Foot pain: Is current or past shoewear a factor?
Article first published online: 29 SEP 2009
Copyright © 2009 by the American College of Rheumatology
Arthritis Care & Research
Volume 61, Issue 10, pages 1352–1358, 15 October 2009
How to Cite
Dufour, A. B., Broe, K. E., Nguyen, U.-S. D. T., Gagnon, D. R., Hillstrom, H. J., Walker, A. H., Kivell, E. and Hannan, M. T. (2009), Foot pain: Is current or past shoewear a factor?. Arthritis & Rheumatism, 61: 1352–1358. doi: 10.1002/art.24733
- Issue published online: 29 SEP 2009
- Article first published online: 29 SEP 2009
- Manuscript Accepted: 14 MAY 2009
- Manuscript Received: 15 JAN 2009
- American College of Rheumatology Research and Education Foundation Abbott Health Professional Graduate Student Research Preceptorship
- National Institute of Arthritis and Musculoskeletal and Skin Diseases and National Institute on Aging. Grant Numbers: AR-047853, AR-053205
- National Heart, Lung and Blood Institute's Framingham Heart Study. Grant Number: N01-HC-25195
Foot pain is common, yet few studies have examined the condition in relationship to shoewear. In this cross-sectional study of men and women from the population-based Framingham Study, the association between foot pain and type of shoewear was examined.
Data were collected on 3,378 members of the Framingham Study who completed the foot examination in 2002–2008. Foot pain (both generalized and at specific locations) was measured by the response to the question “On most days, do you have pain, aching or stiffness in either foot?” Shoewear was recorded for the present time and 5 past age categories, by the subject's choice of the appropriate shoe from a list. The responses were categorized into 3 groups (good, average, or poor shoes). Sex-specific multivariate logistic regression models were used to examine the effect of shoewear (average shoes were the referent group) on generalized and location-specific foot pain, adjusting for age and weight.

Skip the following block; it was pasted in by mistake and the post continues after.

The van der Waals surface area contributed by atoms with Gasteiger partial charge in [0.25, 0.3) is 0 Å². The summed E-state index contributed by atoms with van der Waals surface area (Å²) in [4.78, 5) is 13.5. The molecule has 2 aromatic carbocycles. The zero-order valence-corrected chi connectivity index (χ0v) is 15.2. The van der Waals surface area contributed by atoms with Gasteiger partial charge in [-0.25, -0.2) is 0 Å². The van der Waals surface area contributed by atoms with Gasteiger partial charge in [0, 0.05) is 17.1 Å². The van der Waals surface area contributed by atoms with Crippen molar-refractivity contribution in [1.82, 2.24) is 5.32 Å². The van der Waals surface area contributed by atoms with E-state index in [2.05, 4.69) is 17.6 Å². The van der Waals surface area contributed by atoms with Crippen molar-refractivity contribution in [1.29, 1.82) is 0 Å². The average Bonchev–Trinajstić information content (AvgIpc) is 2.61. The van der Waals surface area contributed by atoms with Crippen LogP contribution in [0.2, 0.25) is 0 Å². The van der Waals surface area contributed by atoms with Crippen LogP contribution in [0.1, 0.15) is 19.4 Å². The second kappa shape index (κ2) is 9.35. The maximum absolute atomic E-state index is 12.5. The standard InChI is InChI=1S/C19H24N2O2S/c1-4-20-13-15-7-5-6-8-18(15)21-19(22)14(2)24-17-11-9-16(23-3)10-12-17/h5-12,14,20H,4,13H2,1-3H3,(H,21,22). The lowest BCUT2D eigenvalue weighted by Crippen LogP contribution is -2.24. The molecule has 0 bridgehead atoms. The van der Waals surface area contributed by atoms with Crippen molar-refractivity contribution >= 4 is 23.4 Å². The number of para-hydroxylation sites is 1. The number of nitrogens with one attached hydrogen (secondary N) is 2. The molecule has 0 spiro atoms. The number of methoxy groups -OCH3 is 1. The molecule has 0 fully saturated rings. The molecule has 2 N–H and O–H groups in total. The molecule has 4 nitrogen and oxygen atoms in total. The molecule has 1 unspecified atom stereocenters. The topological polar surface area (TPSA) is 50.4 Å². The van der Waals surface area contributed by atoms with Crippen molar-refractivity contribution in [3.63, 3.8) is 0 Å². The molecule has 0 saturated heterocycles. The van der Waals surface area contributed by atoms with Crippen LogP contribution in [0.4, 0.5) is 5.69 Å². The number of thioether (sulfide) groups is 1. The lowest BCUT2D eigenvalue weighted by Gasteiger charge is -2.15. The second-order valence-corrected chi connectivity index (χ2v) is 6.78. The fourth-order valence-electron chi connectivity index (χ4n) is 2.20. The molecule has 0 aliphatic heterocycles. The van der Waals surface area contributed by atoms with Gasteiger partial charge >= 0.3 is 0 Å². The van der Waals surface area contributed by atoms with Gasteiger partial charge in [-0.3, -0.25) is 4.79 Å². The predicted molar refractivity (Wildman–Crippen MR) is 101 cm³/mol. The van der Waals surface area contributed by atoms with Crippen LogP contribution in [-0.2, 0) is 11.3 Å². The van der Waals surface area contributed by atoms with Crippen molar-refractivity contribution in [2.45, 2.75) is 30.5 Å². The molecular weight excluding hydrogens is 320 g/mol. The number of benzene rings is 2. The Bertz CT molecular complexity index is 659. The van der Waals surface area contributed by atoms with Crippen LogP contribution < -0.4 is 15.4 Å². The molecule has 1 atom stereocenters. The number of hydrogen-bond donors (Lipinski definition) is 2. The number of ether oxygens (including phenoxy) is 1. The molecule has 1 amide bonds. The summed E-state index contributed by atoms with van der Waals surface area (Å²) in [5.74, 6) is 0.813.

In women, compared with average shoes, those who wore good shoes in the past were 67% less likely to report hindfoot pain (P = 0.02), after adjusting for age and weight. In men, there was no association between foot pain, at any location, and shoewear, possibly due to the fact that <2% wore bad shoe types, making it difficult to see any relationship.
Even after taking age and weight into account, past shoewear use in women remained associated with hindfoot pain. Future studies should address specific support and structural features of shoewear.